In the past few years, a huge commotion was stirred when news of the Yulin Festival in China went viral on various social media platforms. People around the world were horrified and many worked to petition the banning of the festival.
The Yulin Festival is an annual festival in the village of Yulin, Guangxi where festival goers feast on dog meat. Not only this, but many of the dogs are abducted from their homes and families. They are then killed in torturous methods such as being burned or skinned alive.
Thousands of dogs are killed and eaten over the 10 days of the festival each year and the Chinese government is finally taking action against the horrendous acts that occur at the festival. The sale of dog meat has been banned starting one week before the festival begins and violators risk fines of 100,000 yuan (~14,000USD) and arrest.
While nothing has been signed into law yet, this ban may prove to pave the way for future action against the dog meat industry.
“Even if this is a temporary ban, we hope this will have a domino effect, leading to the collapse of the dog meat trade,” said Andrea Gung, executive director of the Duo Duo Animal Welfare Project, said in a statement.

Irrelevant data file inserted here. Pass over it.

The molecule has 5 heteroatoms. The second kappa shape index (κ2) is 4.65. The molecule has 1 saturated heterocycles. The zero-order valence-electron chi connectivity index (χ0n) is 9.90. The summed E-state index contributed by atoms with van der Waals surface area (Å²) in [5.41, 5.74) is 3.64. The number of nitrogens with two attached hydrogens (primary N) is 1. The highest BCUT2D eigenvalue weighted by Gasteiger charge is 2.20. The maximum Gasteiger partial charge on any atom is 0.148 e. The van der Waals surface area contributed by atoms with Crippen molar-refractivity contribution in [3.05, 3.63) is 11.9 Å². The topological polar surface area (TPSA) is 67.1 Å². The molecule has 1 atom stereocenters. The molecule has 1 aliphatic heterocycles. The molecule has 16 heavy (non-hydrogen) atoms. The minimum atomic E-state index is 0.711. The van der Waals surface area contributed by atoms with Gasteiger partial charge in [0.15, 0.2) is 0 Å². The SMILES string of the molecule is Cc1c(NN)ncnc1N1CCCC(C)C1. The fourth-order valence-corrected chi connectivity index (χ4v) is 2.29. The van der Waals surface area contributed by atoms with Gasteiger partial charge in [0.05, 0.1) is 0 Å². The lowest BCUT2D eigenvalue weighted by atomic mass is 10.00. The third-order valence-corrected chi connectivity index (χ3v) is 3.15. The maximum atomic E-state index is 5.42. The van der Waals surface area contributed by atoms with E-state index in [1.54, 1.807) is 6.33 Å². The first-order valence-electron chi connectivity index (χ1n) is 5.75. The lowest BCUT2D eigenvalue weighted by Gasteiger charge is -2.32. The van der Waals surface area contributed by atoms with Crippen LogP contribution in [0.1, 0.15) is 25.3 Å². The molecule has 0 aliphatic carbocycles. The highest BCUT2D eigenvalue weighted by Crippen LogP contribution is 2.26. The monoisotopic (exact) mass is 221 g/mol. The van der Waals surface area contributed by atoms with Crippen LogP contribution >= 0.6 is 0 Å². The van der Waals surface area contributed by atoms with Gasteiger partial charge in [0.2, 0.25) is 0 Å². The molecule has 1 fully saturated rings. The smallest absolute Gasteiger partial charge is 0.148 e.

The fight against the Yulin Festival has not been an understated one. A petition to ban the festival reached 11 million signatures last year. Many celebrities also spoke out against the festival practices, including Sharon Osbourne, Ricky Gervais, Lisa Vanderpump, and the late Carrie Fischer.
“It is embarrassing to us that the world wrongly believes that the brutally cruel Yulin festival is part of Chinese culture,” Qin Xiaona, director of the Capital Animal Welfare Association charity, a Chinese animal welfare group, told the agency. “It isn’t.”
Although dog meat will still most likely be sold in black markets during the festival, this ban will hopefully reduce the total number of dogs slaughtered for consumption. For the first time since the Yulin Festival’s inception 10 years ago, we may finally be making progress towards its complete elimination.